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Getting Started


The Hubble Space Telescope (HST) Data Archive (HDA) contains science data from all completed HST observations and calibration files. As of October 1, 2004, the archive contains over 20 Terabytes of data. In addition to all the science data sent to observers and all the calibration reference files, the archive contains engineering files that may be useful for diagnosing some questions about observations. As data are archived, information about observations and the targets is extracted from the headers of the data files and stored in an on-line catalog.

HST data become available to the astronomical community (or to any individual with the interest and hardware capabilities required to analyze the data) upon the expiration of a proprietary period. Most general observer (GO) and guaranteed time observer (GTO) observations have proprietary periods of a year, but some observations have shorter or longer proprietary periods. Nearly all calibration observations are made public immediately upon receipt. The archive catalog contains information about all observations that have been made with HST. Access to the HDA is open to everybody. Registration is necessary to retrieve proprietary data. Proprietary datasets may be retrieved by GOs and GTOs with the appropriate authorization (contact the archive hotseat at Public data may be anonymously or via a users registration name and password.

There are two different ways to access data in the HDA: StarView and a World Wide Web (WWW) interface. StarView is an astronomical database browser and research analysis tool. Developed in Java, StarView provides an easy to use, highly capable user interface that runs on any Java enabled platform as a stand-alone application. More details and instructions on how to install StarView are available at the StarView Home Page. The HDA can also be accessed via an interface available from the archive Web Search page. Most users will find the Web interface more convenient to use, as it does not require any client-server software installation and can be accessed by any Web browser. Note, however, that the Web interface does not provide all the functions of StarView as regards HST data. A basic description of the process of retrieving HST data using StarView and the Web interface can be found in the first chapter of the HST Data Handbook.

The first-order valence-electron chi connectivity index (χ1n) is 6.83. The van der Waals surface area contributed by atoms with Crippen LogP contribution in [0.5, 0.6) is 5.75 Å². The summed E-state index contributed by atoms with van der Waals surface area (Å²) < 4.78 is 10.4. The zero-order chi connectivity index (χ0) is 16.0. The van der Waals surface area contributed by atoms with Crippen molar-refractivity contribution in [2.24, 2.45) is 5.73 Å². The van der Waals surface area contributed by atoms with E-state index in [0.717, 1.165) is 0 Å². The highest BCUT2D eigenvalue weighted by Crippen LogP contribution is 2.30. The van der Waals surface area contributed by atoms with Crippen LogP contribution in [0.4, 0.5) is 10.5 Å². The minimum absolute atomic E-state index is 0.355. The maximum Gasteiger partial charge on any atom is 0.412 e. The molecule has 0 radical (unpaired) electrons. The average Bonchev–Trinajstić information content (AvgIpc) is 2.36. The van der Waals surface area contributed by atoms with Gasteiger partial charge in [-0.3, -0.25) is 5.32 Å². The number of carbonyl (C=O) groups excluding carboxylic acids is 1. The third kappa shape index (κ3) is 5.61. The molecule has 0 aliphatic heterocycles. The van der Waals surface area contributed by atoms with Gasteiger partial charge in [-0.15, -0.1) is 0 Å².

STScI automatically processes and calibrates all data received from HST via a so-called "pipeline." Pipeline processing assembles data into datasets, calibrates the data according to standard procedures, and stores both uncalibrated and calibrated (for some instruments) datasets in the HDA. Almost all the files in the HDA are stored in FITS format. Most observations have multiple image planes; for example, WFPC2 images usually have four planes, one for each CCD chip. HST data can be analyzed or recalibrated using the Space Telescope Science Analysis System or STSDAS. Detailed information can be found at the STSDAS WWW page.